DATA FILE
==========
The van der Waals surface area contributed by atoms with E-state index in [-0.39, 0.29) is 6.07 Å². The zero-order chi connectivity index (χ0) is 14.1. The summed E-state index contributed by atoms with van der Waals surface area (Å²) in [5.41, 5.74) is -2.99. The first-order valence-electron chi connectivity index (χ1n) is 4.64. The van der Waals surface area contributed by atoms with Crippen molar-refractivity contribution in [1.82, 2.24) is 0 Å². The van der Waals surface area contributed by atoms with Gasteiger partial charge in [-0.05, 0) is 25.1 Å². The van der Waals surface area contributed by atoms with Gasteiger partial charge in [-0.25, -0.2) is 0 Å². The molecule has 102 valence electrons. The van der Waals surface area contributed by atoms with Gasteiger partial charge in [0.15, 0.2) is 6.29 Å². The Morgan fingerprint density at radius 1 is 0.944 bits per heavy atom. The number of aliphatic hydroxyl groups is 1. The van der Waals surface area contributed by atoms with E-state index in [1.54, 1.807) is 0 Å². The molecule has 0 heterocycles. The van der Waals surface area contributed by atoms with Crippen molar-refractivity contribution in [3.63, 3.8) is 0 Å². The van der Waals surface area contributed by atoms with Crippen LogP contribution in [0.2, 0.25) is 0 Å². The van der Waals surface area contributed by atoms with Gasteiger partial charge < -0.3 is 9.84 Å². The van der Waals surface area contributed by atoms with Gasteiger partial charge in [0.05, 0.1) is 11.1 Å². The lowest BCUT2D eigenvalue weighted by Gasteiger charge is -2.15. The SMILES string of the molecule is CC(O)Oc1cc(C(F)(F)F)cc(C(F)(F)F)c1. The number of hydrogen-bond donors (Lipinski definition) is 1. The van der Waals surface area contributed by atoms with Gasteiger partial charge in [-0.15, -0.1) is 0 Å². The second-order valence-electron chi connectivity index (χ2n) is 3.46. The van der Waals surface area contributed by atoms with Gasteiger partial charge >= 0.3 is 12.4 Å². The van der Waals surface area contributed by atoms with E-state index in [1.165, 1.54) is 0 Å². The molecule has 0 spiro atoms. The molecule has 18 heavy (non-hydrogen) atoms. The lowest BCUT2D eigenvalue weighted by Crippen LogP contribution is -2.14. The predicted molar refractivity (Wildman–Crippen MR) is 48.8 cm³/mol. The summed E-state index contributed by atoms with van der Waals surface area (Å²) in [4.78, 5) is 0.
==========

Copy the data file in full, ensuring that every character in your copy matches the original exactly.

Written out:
The van der Waals surface area contributed by atoms with E-state index in [-0.39, 0.29) is 6.07 Å². The zero-order chi connectivity index (χ0) is 14.1. The summed E-state index contributed by atoms with van der Waals surface area (Å²) in [5.41, 5.74) is -2.99. The first-order valence-electron chi connectivity index (χ1n) is 4.64. The van der Waals surface area contributed by atoms with Crippen molar-refractivity contribution in [1.82, 2.24) is 0 Å². The van der Waals surface area contributed by atoms with Gasteiger partial charge in [-0.05, 0) is 25.1 Å². The van der Waals surface area contributed by atoms with Gasteiger partial charge in [-0.25, -0.2) is 0 Å². The molecule has 102 valence electrons. The van der Waals surface area contributed by atoms with Gasteiger partial charge in [0.15, 0.2) is 6.29 Å². The Morgan fingerprint density at radius 1 is 0.944 bits per heavy atom. The number of aliphatic hydroxyl groups is 1. The van der Waals surface area contributed by atoms with E-state index in [1.54, 1.807) is 0 Å². The molecule has 0 heterocycles. The van der Waals surface area contributed by atoms with Crippen molar-refractivity contribution in [3.63, 3.8) is 0 Å². The van der Waals surface area contributed by atoms with Crippen LogP contribution in [0.2, 0.25) is 0 Å². The van der Waals surface area contributed by atoms with Gasteiger partial charge < -0.3 is 9.84 Å². The van der Waals surface area contributed by atoms with Gasteiger partial charge in [0.05, 0.1) is 11.1 Å². The lowest BCUT2D eigenvalue weighted by Gasteiger charge is -2.15. The SMILES string of the molecule is CC(O)Oc1cc(C(F)(F)F)cc(C(F)(F)F)c1. The number of hydrogen-bond donors (Lipinski definition) is 1. The van der Waals surface area contributed by atoms with Gasteiger partial charge in [-0.15, -0.1) is 0 Å². The second-order valence-electron chi connectivity index (χ2n) is 3.46. The van der Waals surface area contributed by atoms with Gasteiger partial charge >= 0.3 is 12.4 Å². The van der Waals surface area contributed by atoms with E-state index in [1.165, 1.54) is 0 Å². The molecule has 0 spiro atoms. The molecule has 18 heavy (non-hydrogen) atoms. The lowest BCUT2D eigenvalue weighted by Crippen LogP contribution is -2.14. The predicted molar refractivity (Wildman–Crippen MR) is 48.8 cm³/mol. The summed E-state index contributed by atoms with van der Waals surface area (Å²) in [4.78, 5) is 0.